Construction spending hits 10-year low for campus projects

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Lend Lease construction workers work on the Craig Parking Deck Expansion on Monday. The $36,000,000 project is expected to be completed in August 2015.

UNC is spending the lowest amount of money on construction that it has in 10 years — with the smallest number of projects under construction in 20 years.

Only 10 projects are under construction on campus — at a total value of $311.6 million.

According to a report that UNC’s Facilities Services submitted to the Chapel Hill Town Council in October, the last time the number of projects was that low was in early 1994, when only six projects were under construction.

Thirty-five other projects are currently in the designing stage, according to the report.

UNC was able to complete many construction projects before the economic crisis of 2008 hit, according to the Carolina Budget Information website. Since then, limited state appropriations and an overall decline in construction have affected many parts of the University, including building projects..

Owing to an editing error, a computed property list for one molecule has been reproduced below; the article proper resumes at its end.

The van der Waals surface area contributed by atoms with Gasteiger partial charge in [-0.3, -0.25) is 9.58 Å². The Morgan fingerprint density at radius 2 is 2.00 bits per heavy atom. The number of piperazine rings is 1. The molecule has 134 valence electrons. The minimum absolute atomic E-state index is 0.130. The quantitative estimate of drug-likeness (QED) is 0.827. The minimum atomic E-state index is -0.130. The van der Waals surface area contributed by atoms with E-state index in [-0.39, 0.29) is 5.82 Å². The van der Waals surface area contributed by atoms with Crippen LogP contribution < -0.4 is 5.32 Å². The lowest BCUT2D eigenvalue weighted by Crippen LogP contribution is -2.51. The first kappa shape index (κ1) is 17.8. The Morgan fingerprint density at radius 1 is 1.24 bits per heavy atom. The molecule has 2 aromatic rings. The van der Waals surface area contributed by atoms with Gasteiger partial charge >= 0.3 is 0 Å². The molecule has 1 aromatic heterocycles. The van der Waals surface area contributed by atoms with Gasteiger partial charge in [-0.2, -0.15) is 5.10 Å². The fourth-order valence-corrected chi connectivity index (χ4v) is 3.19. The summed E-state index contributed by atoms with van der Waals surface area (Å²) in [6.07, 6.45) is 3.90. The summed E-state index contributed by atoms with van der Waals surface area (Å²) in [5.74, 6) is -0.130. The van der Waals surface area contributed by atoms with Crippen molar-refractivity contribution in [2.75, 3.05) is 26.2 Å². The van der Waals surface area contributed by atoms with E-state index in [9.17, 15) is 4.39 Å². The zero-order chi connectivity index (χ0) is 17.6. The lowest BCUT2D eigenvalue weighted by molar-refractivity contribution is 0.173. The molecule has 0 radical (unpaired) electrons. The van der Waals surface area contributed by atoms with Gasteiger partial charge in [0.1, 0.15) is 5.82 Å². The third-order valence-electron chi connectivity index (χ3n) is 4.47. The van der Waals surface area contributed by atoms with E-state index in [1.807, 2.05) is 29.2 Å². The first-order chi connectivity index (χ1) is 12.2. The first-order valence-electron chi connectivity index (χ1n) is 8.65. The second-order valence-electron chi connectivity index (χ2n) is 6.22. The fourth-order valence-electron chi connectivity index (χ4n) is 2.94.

The N.C. General Assembly gave Repair and Renovation projects almost $3 million less than last year, said Janet Kelly-Scholle, director of communications and training for UNC’s Finance Division.

Masaya Konishi, associate director for Facilities Planning, said the department has not received funding from the state for new buildings in the last couple of years.

“I think that’s sort of a reflection of the state budget and the state of the economy,” he said.

Thirteen projects have been completed since January, and current projects include the expansion of Craige Parking Deck, improvements to Lenoir Hall and repairs to Kenan Stadium.

According to Kelly-Scholle, UNC has an internal process to determine which construction projects to pursue, but ultimately Chancellor Carol Folt and Executive Vice Chancellor and Provost Jim Dean decide.

Some recent building projects have been funded through non-state and private sources.

Konishi said his department is still working on projects to improve buildings, including projects addressing safety and building deficiency issues.

“The scale of the projects are not as large as, say, some of our previous new buildings, but we are working on projects to improve the overall quality of the campus buildings,” he said.

Though the number of staff in facilities planning and construction has decreased, it is not from layoffs, Konishi said.

He credits the decrease to planned retirements and resignation of employees without replacing them.

“The decrease in staffing, I think, is a reflection of the decrease in the number of projects that we’re working on,” he said.

Konishi said that the department is using University funding to work on utility improvement projects, as well as open space projects to improve the green space, walkways and landscaping on campus.

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